and are read declaratively as logical implications:
H is called the head of the rule and B1, …, Bn is called the body. Facts are rules that have no body, and are written in the simplified form:
In the simplest case in which H, B1, …, Bn are all atomic formulae, these clauses are called definite clauses or Horn clauses. However, there exist many extensions of this simple case, the most important one being the case in which conditions in the body of a clause can also be negations of atomic formulae. Logic programming languages that include this extension have the knowledge representation capabilities of a non-monotonic logic.
In ASP and Datalog, logic programs have only a declarative reading, and their execution is performed by means of a proof procedure or model generator whose behaviour is not meant to be under the control of the programmer. However, in the Prolog family of languages, logic programs also have a procedural interpretation as goal-reduction procedures:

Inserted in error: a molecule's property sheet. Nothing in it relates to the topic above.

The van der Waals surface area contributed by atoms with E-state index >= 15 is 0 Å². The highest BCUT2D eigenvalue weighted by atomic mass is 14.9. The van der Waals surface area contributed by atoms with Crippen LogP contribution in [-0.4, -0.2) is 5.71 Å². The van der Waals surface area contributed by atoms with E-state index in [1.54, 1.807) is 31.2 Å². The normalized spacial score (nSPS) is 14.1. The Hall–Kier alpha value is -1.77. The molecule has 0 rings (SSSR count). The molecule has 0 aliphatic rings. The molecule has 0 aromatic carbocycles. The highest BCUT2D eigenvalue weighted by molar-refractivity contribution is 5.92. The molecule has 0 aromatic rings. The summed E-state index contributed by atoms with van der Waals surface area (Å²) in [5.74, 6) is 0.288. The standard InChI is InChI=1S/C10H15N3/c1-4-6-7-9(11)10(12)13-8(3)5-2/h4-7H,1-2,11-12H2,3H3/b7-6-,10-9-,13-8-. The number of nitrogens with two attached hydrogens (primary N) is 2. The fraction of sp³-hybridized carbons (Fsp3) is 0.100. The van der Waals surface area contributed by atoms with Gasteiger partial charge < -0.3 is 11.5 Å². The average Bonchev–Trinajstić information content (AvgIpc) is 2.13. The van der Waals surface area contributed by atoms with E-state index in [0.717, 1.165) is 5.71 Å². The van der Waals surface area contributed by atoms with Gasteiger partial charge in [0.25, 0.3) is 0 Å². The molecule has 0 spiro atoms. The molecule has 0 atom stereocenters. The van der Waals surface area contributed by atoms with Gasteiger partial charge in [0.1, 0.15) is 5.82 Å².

Consider, for example, the following clause:
based on an example used by Terry Winograd to illustrate the programming language Planner. As a clause in a logic program, it can be used both as a procedure to test whether X is fallible by testing whether X is human, and as a procedure to find an X that is fallible by finding an X that is human. Even facts have a procedural interpretation. For example, the clause:
can be used both as a procedure to show that socrates is human, and as a procedure to find an X that is human by "assigning" socrates to X.